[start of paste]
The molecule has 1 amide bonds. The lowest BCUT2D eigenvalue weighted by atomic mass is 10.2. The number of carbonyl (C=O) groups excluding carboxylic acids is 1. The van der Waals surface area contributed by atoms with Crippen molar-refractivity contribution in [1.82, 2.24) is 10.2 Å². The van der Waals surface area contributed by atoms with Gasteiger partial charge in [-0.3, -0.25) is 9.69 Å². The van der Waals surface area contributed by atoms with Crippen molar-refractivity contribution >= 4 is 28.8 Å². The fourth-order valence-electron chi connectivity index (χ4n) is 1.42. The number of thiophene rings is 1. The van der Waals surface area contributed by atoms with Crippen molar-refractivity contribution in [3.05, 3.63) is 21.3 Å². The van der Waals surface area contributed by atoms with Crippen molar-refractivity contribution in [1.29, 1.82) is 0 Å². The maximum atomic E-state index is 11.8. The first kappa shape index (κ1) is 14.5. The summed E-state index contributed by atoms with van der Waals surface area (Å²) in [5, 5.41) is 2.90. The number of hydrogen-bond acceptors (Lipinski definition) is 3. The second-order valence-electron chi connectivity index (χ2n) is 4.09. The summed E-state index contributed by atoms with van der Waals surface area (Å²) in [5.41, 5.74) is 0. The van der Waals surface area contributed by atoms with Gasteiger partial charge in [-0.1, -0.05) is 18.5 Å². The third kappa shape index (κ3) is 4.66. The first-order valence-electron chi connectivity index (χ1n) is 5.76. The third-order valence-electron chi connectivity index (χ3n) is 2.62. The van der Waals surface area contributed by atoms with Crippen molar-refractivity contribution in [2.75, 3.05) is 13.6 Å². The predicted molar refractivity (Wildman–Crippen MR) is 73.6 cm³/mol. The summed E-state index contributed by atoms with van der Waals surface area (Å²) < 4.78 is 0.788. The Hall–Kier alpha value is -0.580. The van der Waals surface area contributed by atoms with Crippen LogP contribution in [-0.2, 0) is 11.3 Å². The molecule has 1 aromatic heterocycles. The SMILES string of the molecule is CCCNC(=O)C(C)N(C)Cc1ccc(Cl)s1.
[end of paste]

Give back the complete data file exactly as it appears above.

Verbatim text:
The molecule has 1 amide bonds. The lowest BCUT2D eigenvalue weighted by atomic mass is 10.2. The number of carbonyl (C=O) groups excluding carboxylic acids is 1. The van der Waals surface area contributed by atoms with Crippen molar-refractivity contribution in [1.82, 2.24) is 10.2 Å². The van der Waals surface area contributed by atoms with Gasteiger partial charge in [-0.3, -0.25) is 9.69 Å². The van der Waals surface area contributed by atoms with Crippen molar-refractivity contribution >= 4 is 28.8 Å². The fourth-order valence-electron chi connectivity index (χ4n) is 1.42. The number of thiophene rings is 1. The van der Waals surface area contributed by atoms with Crippen molar-refractivity contribution in [3.05, 3.63) is 21.3 Å². The van der Waals surface area contributed by atoms with Crippen molar-refractivity contribution in [1.29, 1.82) is 0 Å². The maximum atomic E-state index is 11.8. The first kappa shape index (κ1) is 14.5. The summed E-state index contributed by atoms with van der Waals surface area (Å²) in [5, 5.41) is 2.90. The number of hydrogen-bond acceptors (Lipinski definition) is 3. The second-order valence-electron chi connectivity index (χ2n) is 4.09. The summed E-state index contributed by atoms with van der Waals surface area (Å²) in [5.41, 5.74) is 0. The van der Waals surface area contributed by atoms with Gasteiger partial charge in [-0.1, -0.05) is 18.5 Å². The third kappa shape index (κ3) is 4.66. The first-order valence-electron chi connectivity index (χ1n) is 5.76. The third-order valence-electron chi connectivity index (χ3n) is 2.62. The van der Waals surface area contributed by atoms with Crippen molar-refractivity contribution in [2.75, 3.05) is 13.6 Å². The predicted molar refractivity (Wildman–Crippen MR) is 73.6 cm³/mol. The summed E-state index contributed by atoms with van der Waals surface area (Å²) < 4.78 is 0.788. The Hall–Kier alpha value is -0.580. The van der Waals surface area contributed by atoms with Crippen LogP contribution in [-0.2, 0) is 11.3 Å². The molecule has 1 aromatic heterocycles. The SMILES string of the molecule is CCCNC(=O)C(C)N(C)Cc1ccc(Cl)s1.